Over two million women suffer from cystitis every year in the UK. Most women have at least one attack some time during their lives, and many have four or five attacks a year. Cystitis technically means inflammation of the bladder. In practice, the bladder and urethra – the tube through which urine is passed – are often both inflamed. Many cystitis symptoms are really due to inflammation of the urethra (urethritis). Cystitis is often due to infection, but may also result from physical or chemical damage.
Bacteria are the most common cause of cystitis. Most bacteria, which infect the bladder, enter via the urethra from outside. The most common is E. coli, which normally lives harmlessly in the bowel. Women are particularly prone to infection because the female urethra is short and lies close to the back passage. Infection is more common during pregnancy. In early pregnancy muscles around the urethra relax and make it easier for bacteria to travel into the bladder. Later, the enlarged womb pressing on the bladder may prevent it emptying completely. Anything which allows urine to stagnate in the bladder, can help trigger infection.
Only about half of cystitis cases are due to infection. Inflammation can also be caused by a variety of other factors, such as vigorous sexual intercourse or wearing very tight jeans which may causebruising of the urethra. Women who use the contraceptive diaphragm or whose partners use condoms may also be vulnerable. Cystitis can also be set off by using antiseptics in bath water, perfumed soaps, vaginal deodorants or douches or contraceptive creams. Women who suffer recurrent attacks of non-bacterial cystitis are likely to have an unusually sensitive bladder and urethral lining. After the menopause, these linings become thinned and more susceptible to infection or injury.
Interstitial cystitis (IC)
A less known type of cystitis is Interstitial cystitis (IC) which is not believed to be caused by bacteria. It is a chronic inflammation of the bladder wall. It can affect both men and women, yet 90% of those affected are women.
- frequency of urination (up to 60 x a day)
- severe pelvic pain.
- A direct instillation of dimethyl sulfoxide into the bladder for relief of pain, antidepressants and low-acid diet.
The following symptoms may indicate that you are suffering from cystitis:
- A frequent and pressing urge to pass urine, while only being able to produce small amounts
- Pain, usually burning or stinging, when passing urine
- Having to get up several times in the night to go to the toilet
- Blood in the urine
- A strong or “fishy” smell to the urine
- You may also have a fever, feel generally unwell, or have a dull ache in your lower abdomen and back. These symptoms may mean the infection has spread to the kidneys, so you should contact your GP as soon as possible.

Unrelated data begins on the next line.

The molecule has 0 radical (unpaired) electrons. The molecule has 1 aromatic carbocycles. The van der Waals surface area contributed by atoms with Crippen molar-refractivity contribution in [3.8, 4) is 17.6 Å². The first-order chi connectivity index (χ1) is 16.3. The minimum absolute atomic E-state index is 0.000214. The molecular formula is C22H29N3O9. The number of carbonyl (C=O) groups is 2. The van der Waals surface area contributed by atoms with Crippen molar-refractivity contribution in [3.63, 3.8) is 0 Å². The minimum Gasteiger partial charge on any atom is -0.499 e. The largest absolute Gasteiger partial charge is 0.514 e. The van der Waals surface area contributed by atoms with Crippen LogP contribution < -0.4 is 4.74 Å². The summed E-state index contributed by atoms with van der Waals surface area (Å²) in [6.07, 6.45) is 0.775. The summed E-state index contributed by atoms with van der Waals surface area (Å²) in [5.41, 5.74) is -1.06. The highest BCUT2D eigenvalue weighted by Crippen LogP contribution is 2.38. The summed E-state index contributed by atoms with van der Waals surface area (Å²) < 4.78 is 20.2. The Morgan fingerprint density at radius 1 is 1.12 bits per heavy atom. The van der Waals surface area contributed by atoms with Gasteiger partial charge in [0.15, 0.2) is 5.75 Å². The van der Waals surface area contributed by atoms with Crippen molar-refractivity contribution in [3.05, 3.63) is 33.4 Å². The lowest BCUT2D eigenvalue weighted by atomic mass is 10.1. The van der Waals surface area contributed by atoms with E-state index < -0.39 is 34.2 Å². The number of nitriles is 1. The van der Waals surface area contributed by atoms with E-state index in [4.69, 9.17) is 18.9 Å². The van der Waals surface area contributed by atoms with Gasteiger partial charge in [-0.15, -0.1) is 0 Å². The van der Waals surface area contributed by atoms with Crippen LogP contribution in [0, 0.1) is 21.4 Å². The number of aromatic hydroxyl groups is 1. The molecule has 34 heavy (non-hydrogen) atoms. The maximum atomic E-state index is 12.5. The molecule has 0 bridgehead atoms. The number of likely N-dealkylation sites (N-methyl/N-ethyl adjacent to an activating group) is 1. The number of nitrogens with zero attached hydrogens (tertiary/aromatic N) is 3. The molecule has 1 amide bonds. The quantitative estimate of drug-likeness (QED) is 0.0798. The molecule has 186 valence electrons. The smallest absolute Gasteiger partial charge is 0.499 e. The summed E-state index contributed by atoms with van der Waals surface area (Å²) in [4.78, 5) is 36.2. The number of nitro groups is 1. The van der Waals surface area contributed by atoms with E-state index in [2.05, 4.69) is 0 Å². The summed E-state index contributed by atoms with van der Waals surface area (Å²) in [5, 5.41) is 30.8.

If cystitis is suspected, your GP may send a urine specimen for analysis to see if it is infected. Meanwhile your GP may prescribe a course of antibiotics or treatment to help flush out the bladder and urethra, and make the urine a more hostile environment for any bacteria. If bacteria are responsible, and not resistant to the antibiotic, the symptoms should quickly clear up. Be sure to take the full course of antibiotics otherwise the bacteria might become resistant. Drinking three litres of fluid a day can help symptoms to go by flushing out the bladder. If you have recurrent attacks of cystitis your doctor may arrange for additional tests or refer you to a hospital specialist. You may have an X-ray or ultrasound scan.
Often there will be no obvious reason for recurrent infections. In this case a long course of antibiotics, lasting a month or more, may be recommended. Women who have recurrent attacks of cystitis after the menopause often benefit from hormone replacement therapy either taken systemically or locally inserted into the vagina. Sometimes cystitis symptoms may be mimicked by thrush or another infection of the vagina, or a sexually transmitted organism such as Chlamydia.
Generally it is a good idea to:
- Drink plenty of fluids, to avoid urinary stagnation and flush out the bladder
- Remember toilet hygiene. Always wipe yourself from front to back to avoid transferring bacteria from the bowel to the urethra
- Avoid perfumed soaps, vaginal douches, tight jeans, and other potential irritants
- Lowering the acidity of the urine by taking a teaspoon of sodium bicarbonate (baking powder) in water every six hours is a good idea if you keep getting attacks.
Cystitis is often called the “honeymoon disease”. If your symptoms are associated with making love, the following tips may help:
- Drink a glass of water before intercourse
- Wash “down below” before having sex
- After intercourse, go to the toilet to wash out any bacteria which may have entered the urethra
A wide range of alternative and natural therapies are claimed to provide relief from cystitis. For instance, cranberry juice is said to contain a natural antibiotic that helps prevent infection. Celery and parsley act as a mild diuretic which can help flush out the bladder. Maintaining a healthy immune system by eating a balanced diet and not smoking or drinking too much alcohol will make bladder infections less likely.
This factsheet has been produced by Women’s Health Concern and reviewed by members of our Medical Advisory Panel. It is for your information and advice and should be used in consultation with your own medical practitioner.
Updated: March 2010
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